Prosecutors are declining to charge a 19-year-old who was suspected of starting two small fires in Southern California as blazes raged throughout the region last week.
The San Diego County district attorney's office said Tuesday that there was insufficient evidence to charge the man with starting the blazes. He and a 17-year-old boy were arrested in Escondido on Thursday on suspicion of arson in connection with fires that were extinguished within minutes.
The district attorney's office says it is prohibited by state law from providing information on the 17-year-old because he is a juvenile.
Investigators found no evidence linking the teens to about dozen wildfires that destroyed 44 houses, an 18-unit apartment complex and three businesses. The cause of the most destructive fires hasn't been determined.
Forest Service adds planes before bad fire season
As the Obama administration pushes Congress to ensure that enough money is available to fight destructive wildfires, Agriculture Secretary Tom Vilsack announced Tuesday that the U.S. Forest Service was adding four aircraft to its firefighting fleet ahead of what's expected to be another hot, dry summer in the West.
A second DC10 and three smaller planes will support over 10,000 firefighters "in the face of what is shaping up to be a catastrophic fire season in the southwest," the Forest Service said in a statement.
In drought-stricken California, wildfires that broke out in San Diego County last week caused more than $20 million in damage. The state firefighting agency went to peak staffing in the first week of April, instead of its usual start in mid-May.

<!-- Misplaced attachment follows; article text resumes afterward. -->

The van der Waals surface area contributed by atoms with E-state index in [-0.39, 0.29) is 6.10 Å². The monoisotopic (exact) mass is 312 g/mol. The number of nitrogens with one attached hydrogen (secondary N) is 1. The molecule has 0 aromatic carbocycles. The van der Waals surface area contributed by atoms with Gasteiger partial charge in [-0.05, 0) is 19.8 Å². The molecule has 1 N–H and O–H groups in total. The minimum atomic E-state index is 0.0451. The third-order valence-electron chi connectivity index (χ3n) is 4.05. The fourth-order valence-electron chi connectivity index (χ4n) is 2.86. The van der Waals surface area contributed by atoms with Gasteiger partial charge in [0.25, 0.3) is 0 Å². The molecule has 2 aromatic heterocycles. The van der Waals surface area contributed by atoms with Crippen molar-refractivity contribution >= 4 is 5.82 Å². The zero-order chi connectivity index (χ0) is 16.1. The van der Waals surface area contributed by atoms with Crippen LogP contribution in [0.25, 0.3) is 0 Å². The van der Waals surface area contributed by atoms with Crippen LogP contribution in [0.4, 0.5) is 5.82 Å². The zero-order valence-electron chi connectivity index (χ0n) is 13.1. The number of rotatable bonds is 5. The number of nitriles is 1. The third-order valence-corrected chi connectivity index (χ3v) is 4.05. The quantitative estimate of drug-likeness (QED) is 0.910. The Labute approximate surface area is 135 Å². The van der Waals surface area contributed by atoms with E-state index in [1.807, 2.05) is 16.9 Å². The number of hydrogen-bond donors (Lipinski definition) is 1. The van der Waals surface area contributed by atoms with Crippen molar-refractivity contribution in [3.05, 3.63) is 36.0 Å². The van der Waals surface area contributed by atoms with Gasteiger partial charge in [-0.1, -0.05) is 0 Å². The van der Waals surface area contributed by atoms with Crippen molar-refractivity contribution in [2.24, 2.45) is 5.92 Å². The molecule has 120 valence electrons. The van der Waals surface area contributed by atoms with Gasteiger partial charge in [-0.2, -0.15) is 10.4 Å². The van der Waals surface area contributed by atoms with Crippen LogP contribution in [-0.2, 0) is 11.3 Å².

Thousands of additional firefighters may be needed in the future, California Gov. Jerry Brown told ABC's "This Week," adding that California is on the front lines of climate change.
Vilsack made the announcement in Colorado while discussing ways to revamp the nation's firefighting budget. Increasingly destructive fires, powered by climate change and development in once-rural areas, are devouring an increasing amount of the Forest Service's budget and forcing it to skimp on brush clearance and other programs that eliminate the fuel that feeds the blazes.
The 2015 budget request for firefighting is $2.2 billion, up from $2.1 billion in 2014. It also would set up an additional $954 million disaster funding pool, to avoid dipping into fire-prevention programs. Borrowing from other programs would only occur if the $954 million in disaster spending is exhausted.
"This is just extraordinarily important," Vilsack said. "We need to start thinking about forest fires caused by lightning in the same way we think about tornadoes and floods and hurricanes." He said those disasters are paid for by separate funds in the federal budget.
With the announcement Tuesday, the Forest Service brought its fleet to 21 large air tankers and more than 100 helicopters. About a decade ago, the Forest Service had more than 40 of the big tankers at its disposal. According to federal analysts, the fleet hit a low of eight aircraft at one point last year, depleted by age and worries over the ability of the planes to stay in the sky. But five of the service's planes are still not ready to fly.
Colorado's top firefighting official said the new federal aircraft offered a "sigh of relief."
Paul Cooke, director of the state Division of Fire Prevention and Control, said he was expecting an average fire season for Colorado. But he said "average" in recent years has meant some 3,000 fires and more than 100,000 acres burned.
Colorado's senators, Mark Udall and Michael Bennet, also welcomed Tuesday's tanker announcement.
During his stop in Denver, the agriculture secretary also announced prevention measures that include designations to help 94 national forest areas in 35 states address insects and diseases that turn trees into tinder.
Also Tuesday, the Forest Service banned exploding targets in northern Idaho, Montana, North Dakota and portions of South Dakota in part to avoid wildfire risks.
In Colorado, red flag warnings on the risk of wildfires were posted for Colorado Springs and other parts of the state as well as New Mexico and Arizona. The danger is also high in the Texas Panhandle and southwestern Kansas.